Astra to launch first TROPICS flight for NASA


The first of three flights to launch the TROPICS satellites for NASA is set for Sunday during a window from 12:00 PM to 2:00 PM EDT (16:00 to 18:00 UTC). Astra’s LV0010 vehicle will launch from SLC-46 at the Cape Canaveral Space Force Station, making the company’s seventh orbital launch attempt.

If the pair of TROPICS spacecraft is successfully deployed into low Earth orbit, it will be Astra’s third successful orbital launch, and the first from Cape Canaveral. A 40% chance of favorable weather is forecasted by the 45th Weather Squadron for the opening of Sunday’s window — decreasing to 10% go odds further into the window. A backup opportunity available on Monday if needed.

The target orbit for TROPICS-1 is at an altitude of 500 km and an inclination of 29.75 degrees. This mid-inclination orbit makes the mission optimal for launching from Cape Canaveral, unlike Astra’s other launch site in Kodiak, Alaska, which is more favorable for polar orbit missions.

TROPICS, which stands for Time-Resolved Observations of Precipitation structure and storm Intensity with a Constellation of Smallsats, is planned to consist of six satellites in total launched across three Astra Rocket 3.3 flights. A seventh satellite, serving as a pathfinder, was previously launched on the SpaceX Transporter-2 mission in June 2021.

The 3U CubeSats are built by Blue Canyon Technologies and operated for NASA by the Massachusetts Institute of Technology’s Lincoln Lab. Each satellite carries a passive microwave spectrometer as well as a radiometer payload in order to study and monitor tropical storms and hurricanes.

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The satellite constellation has been designed to be fully operational if only four of the six satellites reach orbit, or if two of the three launches are successful. However, delivering all six satellites to orbit successfully would result in a higher revisit rate and thus improved scientific data from the mission.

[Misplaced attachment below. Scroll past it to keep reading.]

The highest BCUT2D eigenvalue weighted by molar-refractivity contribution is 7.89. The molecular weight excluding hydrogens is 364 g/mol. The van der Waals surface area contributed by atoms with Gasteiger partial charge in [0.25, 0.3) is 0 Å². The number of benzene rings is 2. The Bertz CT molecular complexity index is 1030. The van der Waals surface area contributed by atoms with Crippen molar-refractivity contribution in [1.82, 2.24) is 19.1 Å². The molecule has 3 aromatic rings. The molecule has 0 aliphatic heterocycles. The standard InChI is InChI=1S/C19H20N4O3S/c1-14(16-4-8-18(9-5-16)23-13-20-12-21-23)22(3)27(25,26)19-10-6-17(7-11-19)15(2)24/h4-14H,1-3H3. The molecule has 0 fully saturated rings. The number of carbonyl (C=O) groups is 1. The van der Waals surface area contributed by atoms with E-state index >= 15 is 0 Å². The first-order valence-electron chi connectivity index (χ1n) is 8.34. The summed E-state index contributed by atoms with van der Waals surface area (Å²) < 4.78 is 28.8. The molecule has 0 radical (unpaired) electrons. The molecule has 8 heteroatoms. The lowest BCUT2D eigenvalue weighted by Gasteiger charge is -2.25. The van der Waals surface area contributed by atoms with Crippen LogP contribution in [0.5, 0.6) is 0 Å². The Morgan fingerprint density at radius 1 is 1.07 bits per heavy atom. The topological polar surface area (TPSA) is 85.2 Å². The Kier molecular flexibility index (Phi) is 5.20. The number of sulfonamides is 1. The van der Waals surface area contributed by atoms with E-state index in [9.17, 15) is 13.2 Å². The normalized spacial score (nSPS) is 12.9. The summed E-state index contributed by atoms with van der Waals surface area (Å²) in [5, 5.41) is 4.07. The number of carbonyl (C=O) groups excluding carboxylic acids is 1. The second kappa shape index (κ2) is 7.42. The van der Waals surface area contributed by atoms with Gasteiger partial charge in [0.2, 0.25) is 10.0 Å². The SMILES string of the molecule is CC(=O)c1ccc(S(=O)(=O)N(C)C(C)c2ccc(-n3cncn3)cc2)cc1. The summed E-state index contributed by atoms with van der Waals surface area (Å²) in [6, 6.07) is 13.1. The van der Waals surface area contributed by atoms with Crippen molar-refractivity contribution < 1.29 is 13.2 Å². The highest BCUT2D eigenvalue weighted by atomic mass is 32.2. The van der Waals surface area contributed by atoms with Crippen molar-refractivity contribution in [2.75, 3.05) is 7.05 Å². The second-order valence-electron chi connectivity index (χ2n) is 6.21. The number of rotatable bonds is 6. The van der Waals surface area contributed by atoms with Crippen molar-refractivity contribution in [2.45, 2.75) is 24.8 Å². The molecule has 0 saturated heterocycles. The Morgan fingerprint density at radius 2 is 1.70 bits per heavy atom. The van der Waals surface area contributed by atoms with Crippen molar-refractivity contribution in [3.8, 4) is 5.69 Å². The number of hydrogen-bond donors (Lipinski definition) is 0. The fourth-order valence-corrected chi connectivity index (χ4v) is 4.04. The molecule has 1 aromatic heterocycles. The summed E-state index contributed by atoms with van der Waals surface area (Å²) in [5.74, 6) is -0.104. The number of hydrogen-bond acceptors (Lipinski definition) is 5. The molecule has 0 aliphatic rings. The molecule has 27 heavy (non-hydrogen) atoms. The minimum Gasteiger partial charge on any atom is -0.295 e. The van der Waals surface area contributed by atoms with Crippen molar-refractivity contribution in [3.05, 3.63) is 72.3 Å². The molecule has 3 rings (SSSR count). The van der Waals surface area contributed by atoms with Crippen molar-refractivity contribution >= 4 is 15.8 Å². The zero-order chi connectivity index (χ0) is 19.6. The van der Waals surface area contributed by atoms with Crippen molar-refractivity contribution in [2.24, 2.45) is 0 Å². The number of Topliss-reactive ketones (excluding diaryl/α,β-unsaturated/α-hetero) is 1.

TROPICS-1 is Astra’s seventh orbital launch attempt since the first and only flight of Rocket 3.1 in September 2020. After a few test flights that fell short of orbit, Astra successfully placed the LV0007 vehicle’s upper stage with a hosted US Space Force payload into orbit from Kodiak in November 2021.

The next launch, LV0008 in February 2022, was Astra’s first from Cape Canaveral’s SLC-46 and the company’s first for NASA. The ELaNa-41 mission failed to deploy multiple CubeSats into orbit due to a fairing separation failure. The following mission, LV0009 from Kodiak, was the first to successfully deploy payloads into orbit for Spaceflight Inc. in March 2022.

The LV0010 vehicle arrived at Cape Canaveral in May, having traveled via truck from Astra’s headquarters and factory in Alameda, California. In preparation for flight, a static fire test was conducted at SLC-46 on June 1, testing all five of the Delphin engines on the first stage as well as all of the ground support equipment.

Successful static fire for @NASA TROPICS-1! #AdAstra

— Astra (@Astra) June 6, 2022

Those Delphin engines will ignite again at T0 to lift the vehicle off the pad. Six seconds later, the vehicle will begin pitching downrange to achieve the horizontal velocity needed to achieve orbit.

The vehicle will pass through the area of maximum dynamic pressure, or Max-Q, approximately one minute and 10 seconds after liftoff. The first stage continues to to power flight until T+ three minutes, when all five engines shut down at Main Engine Cutoff (MECO).

Five seconds later, the fairing which protects both the payloads and the upper stage during ascent, will separate. Another five seconds later, the upper stage will separate, and at T+ three minutes and 15 seconds, the Aether engine on the upper stage ignites to begin an approximately five minute long burn.

After Second Engine Cutoff (SECO) at approximately T+ eight minutes and 30 seconds, the LV0010 upper stage and TROPICS spacecraft will be in low Earth orbit. Ten seconds later, the two satellites will deploy. Over the first couple orbits, NASA will make contact with the spacecraft and begin checking out the onboard systems before beginning their hurricane hunting missions.

The next two Astra launches, LV0011 and LV0012, will launch the remaining four TROPICS satellites from Cape Canaveral this year.

(Lead photo: LV0010 on the pad at SLC-46 before launch. Credit: Astra/Brady Kenniston)

NASASpaceflight and Astra are partnering to broadcast the TROPICS-1 mission. As part of the partnership, Astra is covering some expenses associated with producing the broadcast.

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